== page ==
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USAID pledges Kenya $255 mln to fight drought, appeals to rich countries to help

USAID pledges Kenya $255 mln to fight drought, appeals to rich countries to help

USAID pledges Kenya $255 mln to fight drought, appeals to rich countries to help

USAID pledges Kenya $255 mln to fight drought, appeals to rich countries to help (credits:google)

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  • The funding commitment is in addition to the $65 million already provided by USAID this year.
  • 4.1 million people in Kenya are facing acute food shortages.
  • The government has spent 12.6 billion shillings ($106.28 million) so far to assist drought victims.
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NAIROBI, 22 JULY – The United States Agency for International Development (USAID) announced on Friday that it would provide $255 million in emergency aid to Kenya to combat severe drought.

According to the government, 4.1 million people in the East African country are facing acute food shortages, while the number of cases of child malnutrition has increased by half in some areas to 942,000 in the last three months.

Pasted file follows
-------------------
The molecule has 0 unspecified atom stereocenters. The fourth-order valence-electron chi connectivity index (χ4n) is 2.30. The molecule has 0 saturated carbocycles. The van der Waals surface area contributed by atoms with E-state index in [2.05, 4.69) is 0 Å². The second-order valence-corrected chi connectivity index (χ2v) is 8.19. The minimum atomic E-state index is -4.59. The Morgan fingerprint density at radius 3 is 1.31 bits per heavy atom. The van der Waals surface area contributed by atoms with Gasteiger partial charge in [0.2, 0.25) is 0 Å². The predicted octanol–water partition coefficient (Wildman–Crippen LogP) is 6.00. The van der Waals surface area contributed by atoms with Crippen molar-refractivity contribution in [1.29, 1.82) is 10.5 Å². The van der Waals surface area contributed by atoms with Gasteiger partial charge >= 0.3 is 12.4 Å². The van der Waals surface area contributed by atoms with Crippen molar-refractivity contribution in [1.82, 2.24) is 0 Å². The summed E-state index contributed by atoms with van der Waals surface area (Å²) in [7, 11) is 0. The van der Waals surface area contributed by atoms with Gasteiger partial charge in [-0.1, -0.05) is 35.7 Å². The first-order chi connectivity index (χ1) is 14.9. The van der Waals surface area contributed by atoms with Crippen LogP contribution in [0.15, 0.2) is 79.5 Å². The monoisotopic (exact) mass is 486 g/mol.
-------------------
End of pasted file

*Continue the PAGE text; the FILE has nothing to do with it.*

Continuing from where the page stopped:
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The funding commitment is in addition to the $65 million already provided by USAID this year, according to USAID Administrator Samantha Power.

“We need other countries to step up and join us,” she said, warning that the food crisis could spread to other areas such as education because hungry children cannot attend school.

The government has spent 12.6 billion shillings ($106.28 million) so far to assist drought victims, but there is still a shortfall of more than 15 billion shillings, according to Margaret Kobia, the minister responsible for special programmes.

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According to Power, Russia’s invasion of Ukraine, which has disrupted the global food supply chain, is exacerbating drought-related suffering in Kenya and the rest of the region.

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More than 50 million people are expected to face acute food insecurity this year in Djibouti, Ethiopia, Kenya, Somalia, South Sudan, Sudan, and Uganda, according to a joint statement issued by the World Food Programme and other agencies on Friday.

The disaster was caused by a lack of rainfall in most parts of the region, which was exacerbated by the Ukraine crisis, which drove up wheat and maize prices.

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